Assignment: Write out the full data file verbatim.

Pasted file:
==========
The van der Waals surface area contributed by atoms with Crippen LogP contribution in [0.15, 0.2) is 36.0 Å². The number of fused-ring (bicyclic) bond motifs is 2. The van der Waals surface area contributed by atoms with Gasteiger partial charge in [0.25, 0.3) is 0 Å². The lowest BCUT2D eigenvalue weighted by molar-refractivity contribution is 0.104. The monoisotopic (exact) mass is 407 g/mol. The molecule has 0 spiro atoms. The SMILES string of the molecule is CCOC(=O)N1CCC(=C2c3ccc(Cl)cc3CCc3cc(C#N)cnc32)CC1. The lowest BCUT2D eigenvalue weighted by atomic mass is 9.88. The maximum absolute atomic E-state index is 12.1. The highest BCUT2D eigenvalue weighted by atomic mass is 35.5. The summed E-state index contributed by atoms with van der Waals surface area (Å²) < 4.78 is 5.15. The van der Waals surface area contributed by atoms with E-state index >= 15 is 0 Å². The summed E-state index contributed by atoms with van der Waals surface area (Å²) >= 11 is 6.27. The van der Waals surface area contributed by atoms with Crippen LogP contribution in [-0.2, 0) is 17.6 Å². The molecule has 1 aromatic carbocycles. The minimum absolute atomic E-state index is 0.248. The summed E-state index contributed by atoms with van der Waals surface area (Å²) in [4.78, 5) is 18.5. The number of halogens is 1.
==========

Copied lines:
The van der Waals surface area contributed by atoms with Crippen LogP contribution in [0.15, 0.2) is 36.0 Å². The number of fused-ring (bicyclic) bond motifs is 2. The van der Waals surface area contributed by atoms with Gasteiger partial charge in [0.25, 0.3) is 0 Å². The lowest BCUT2D eigenvalue weighted by molar-refractivity contribution is 0.104. The monoisotopic (exact) mass is 407 g/mol. The molecule has 0 spiro atoms. The SMILES string of the molecule is CCOC(=O)N1CCC(=C2c3ccc(Cl)cc3CCc3cc(C#N)cnc32)CC1. The lowest BCUT2D eigenvalue weighted by atomic mass is 9.88. The maximum absolute atomic E-state index is 12.1. The highest BCUT2D eigenvalue weighted by atomic mass is 35.5. The summed E-state index contributed by atoms with van der Waals surface area (Å²) < 4.78 is 5.15. The van der Waals surface area contributed by atoms with E-state index >= 15 is 0 Å². The summed E-state index contributed by atoms with van der Waals surface area (Å²) >= 11 is 6.27. The van der Waals surface area contributed by atoms with Crippen LogP contribution in [-0.2, 0) is 17.6 Å². The molecule has 1 aromatic carbocycles. The minimum absolute atomic E-state index is 0.248. The summed E-state index contributed by atoms with van der Waals surface area (Å²) in [4.78, 5) is 18.5. The number of halogens is 1.